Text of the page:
Water Symbolism in Beloved 11/14

The presence of water (specifically referring to waterways such as rivers, lakes and oceans) in African American literature has always been a site a for memory and history (i.e. The Middle Passage*). This trope resurfaces in both the Another Country as well as Beloved.

This is evident in Another Country as Rufus takes his own life by jumping off the George Washington Bridge into the Hudson River. One could argue that this is done  is in the tradition of the resistance  as some slaves in the Middle Passage  chose to jump overboard rather than endure slavery in the “New World.”

In Beloved,  Sethe escapes from Sweet Home Plantation though in her journey she is confronted with imminent dangers by the Ohio River which is said to be  “infected by the Klan (39**)”. Crossing this river safely, implies that Sethe will be closer to freedom. In route to the other side of the river, Morrison notes:  “As soon as Sethe got close to the river her own water broke loose to join it.” (50**)

What are some ways water can function in Beloved (i.e freedom, birth, death)? You can feel free to expand on the Beloved example given above or cite other implications of water in the novel as well.

*The Middle Passage was a stage of the transatlantic slave trade in  which slaves were transported in bodies of water.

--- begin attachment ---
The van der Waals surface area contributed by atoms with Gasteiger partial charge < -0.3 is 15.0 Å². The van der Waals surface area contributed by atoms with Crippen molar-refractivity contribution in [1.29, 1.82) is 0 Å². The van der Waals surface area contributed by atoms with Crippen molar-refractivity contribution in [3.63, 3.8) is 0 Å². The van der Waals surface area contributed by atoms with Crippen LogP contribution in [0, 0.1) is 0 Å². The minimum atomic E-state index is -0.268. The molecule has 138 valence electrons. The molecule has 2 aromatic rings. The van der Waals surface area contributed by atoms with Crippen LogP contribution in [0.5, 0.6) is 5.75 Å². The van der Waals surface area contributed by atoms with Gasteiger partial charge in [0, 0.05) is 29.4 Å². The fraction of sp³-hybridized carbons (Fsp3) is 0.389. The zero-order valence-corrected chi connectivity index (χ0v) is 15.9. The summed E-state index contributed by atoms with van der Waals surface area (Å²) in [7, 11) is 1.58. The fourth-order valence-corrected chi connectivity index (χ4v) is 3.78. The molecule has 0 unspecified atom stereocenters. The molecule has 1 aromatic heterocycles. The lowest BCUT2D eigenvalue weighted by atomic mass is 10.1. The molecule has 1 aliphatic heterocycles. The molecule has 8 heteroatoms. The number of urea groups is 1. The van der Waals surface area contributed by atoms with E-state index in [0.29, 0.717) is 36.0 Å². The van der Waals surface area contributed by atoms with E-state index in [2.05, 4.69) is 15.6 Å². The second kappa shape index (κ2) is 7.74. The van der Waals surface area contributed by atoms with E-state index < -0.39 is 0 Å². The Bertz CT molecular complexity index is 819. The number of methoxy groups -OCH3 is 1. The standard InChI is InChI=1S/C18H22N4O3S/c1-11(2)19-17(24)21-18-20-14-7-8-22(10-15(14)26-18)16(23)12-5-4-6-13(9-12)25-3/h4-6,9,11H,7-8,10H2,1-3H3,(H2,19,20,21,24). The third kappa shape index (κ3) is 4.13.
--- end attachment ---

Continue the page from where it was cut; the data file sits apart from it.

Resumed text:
**Pagination is different

5 Responses to Water Symbolism in Beloved 11/14

  1. Abigail Gardener says:

    It is interesting to me that in Denver’s birth scene, water seems to both threaten death and offer freedom. Not only is the baby being freed from Sethe’s womb, but they both have the opportunity to be free if they can cross the river successfully. However, Morrison also writes that the water is dark and that the “river water, seeping through any hole it chose, was spreading over Sethe’s hips” (99). It does not seem like a welcoming environment to birth a baby in, nor does it seem likely that the river could safely carry Sethe and the baby to freedom. Yet it still symbolizes freedom to her. Just as water is fluid, the line between freedom and death is fluid and fragile.

    • Gilberto Rosa says:

      I was also looking at this page because later on Morrison writes “Spores of bluefern growing in the hollows along the riverbank float toward the water in silver-blue lines hard to see unless you are in or or near them, lying right at the river’s edge when the sunshots are low and drained” (99). In this quote we are also engaging with the lasting effects of the The Middle Passage and Du Bois’ theory of double consciousness. I really like that Morrison says that it’s difficult to see these blueferns unless you are in the water which in turn can mean that it is nearly impossible to understand the experience of black life unless you are in it. And she complicates this more by saying that while it may seem twisted to take your own life in hopes for freedom, but that one really has to be in the position of an enslaved black person to really understand the twisted decisions one has to make in a twisted situation.

  2. Siobhan McKenna says: